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Commercial stations and the BBC expected to confirm the switchover to digital services, 40 years after Britain’s first independent station opened

The right move, without a shadow of a doubt

Gordon Brown's conversion to the cause of an independently determined monetary policy has been such a swift one that the rather eccentric approach he eventually adopts should come as no surprise. It wasn't so many years ago that the new Chancellor was against it altogether, though to be fair he has accepted for some little while now that Bank of England independence is "a good thing" in principle - an acceptance that found its expression in the curious hotchpotch of half-way house proposals he announced a couple of months back.

Capital acquires Virgin Radio

Cathy Newman

The Investment Column: Capital shares power ahead

Shares in Capital Radio jumped 18p to 542.5p yesterday in busy trade that saw more than a million change hands after the company's annual meeting helped reverse a relentless slide over the past year. "Our radio revenues continue to grow ahead of the radio market as a whole, the radio industry took a record 4.6 per cent of the UK's display advertising market in the year to September 1996 and independent forecasters predict that this share will continue to grow," was its encouraging, if terse, message.

Your Money: The cafe society needs researchers

Fancy a cappuccino? Then put your money where your mouth is, says Justin Urquhart-Stewart

A commercial licence will soon be awarded for London. Will the Radio Authority finally get to flex its muscles?

The relationship between the broadcast media and their regulators - the Independent Television Commission and the Radio Authority - is always a bit fraught. Commercial broadcasters push as hard as they can against ceilings of any description, including limits on ownership, watershed rules and sponsorship restrictions. The regulators fight back, intent on using their full powers to ensure that public service interests are met and that programmes, whether on telly or on the wireless, are of a sufficiently high and morally acceptable standard.

Obituary : Tricia Ingrams

The art of being a good radio and television interviewer is to be a good listener. Interviewees sensed Tricia Ingrams's interest in them and her gentle manner drew revealing insights. She was especially good at interviewing children. Young leukaemia sufferers or transplant patients and their families enjoyed her support long after their news value had ended.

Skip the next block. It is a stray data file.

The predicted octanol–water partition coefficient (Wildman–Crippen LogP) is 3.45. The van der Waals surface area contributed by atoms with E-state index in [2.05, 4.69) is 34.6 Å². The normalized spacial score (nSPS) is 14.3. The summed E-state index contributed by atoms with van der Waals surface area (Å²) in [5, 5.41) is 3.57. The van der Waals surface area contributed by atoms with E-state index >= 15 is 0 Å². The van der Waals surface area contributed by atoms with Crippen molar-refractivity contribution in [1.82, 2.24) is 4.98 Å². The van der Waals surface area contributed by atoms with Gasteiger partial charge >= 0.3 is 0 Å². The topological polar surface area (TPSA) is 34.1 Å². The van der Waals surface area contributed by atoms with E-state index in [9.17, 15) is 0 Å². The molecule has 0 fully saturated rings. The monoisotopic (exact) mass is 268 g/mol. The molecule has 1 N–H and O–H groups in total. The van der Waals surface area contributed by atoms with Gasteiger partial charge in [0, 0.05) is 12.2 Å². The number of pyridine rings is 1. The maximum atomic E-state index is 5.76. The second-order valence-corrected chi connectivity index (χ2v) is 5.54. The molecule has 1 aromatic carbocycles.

Capital moves into restaurant business

Capital Radio, the profitable commercial radio company, yesterday turned its back on the overvalued media sector, confirming a much-trailed pounds 51m acquisition of My Kinda Town, the themed restaurants business.

Radio success gives new Heart to Chrysalis boss

A Boardroom mutiny at the loss-making music and media group Chrysalis has backfired, strengthening the position of executive chairman Chris Wright rather than the high-profile rebels who stormed out of the company three weeks ago.

Mathew Horsman on the battle to rule the waves

Discussion of the new Broadcasting Act, scheduled to come into effect this autumn, has so far been largely limited to the television and newspaper sectors. But when the dust settles, the new ownership rules may have a greater effect on commercial radio than on ITV or Fleet Street.

Books: Goodbye Kenny, it's nice to see you back

Roger Clarke on the anarchic tendencies and lonely death of the altar-boy who never grew up; In the Best Possible Taste: The Crazy Life of Kenny Everett by David Lister Bloomsbury, pounds 16.99

GWR poised to take control of Classic FM

GWR, the quoted commercial radio company, is ready to take control of Classic FM, one of four national radio stations in the UK, sources close to the company said last night.

Virgin turns cheeky in capital war

Richard Branson's London radio station has been riling rivals in a bid to boost audience figures. Meg Carter reports

on the race for a radio licence

Any doubt that radio is a sexy, profitable and attractive medium will be dispelled today when the Radio Authority receives up to 30 applications for the new London FM licence, to be awarded by October.

CLT set to join bidders for London FM radio licence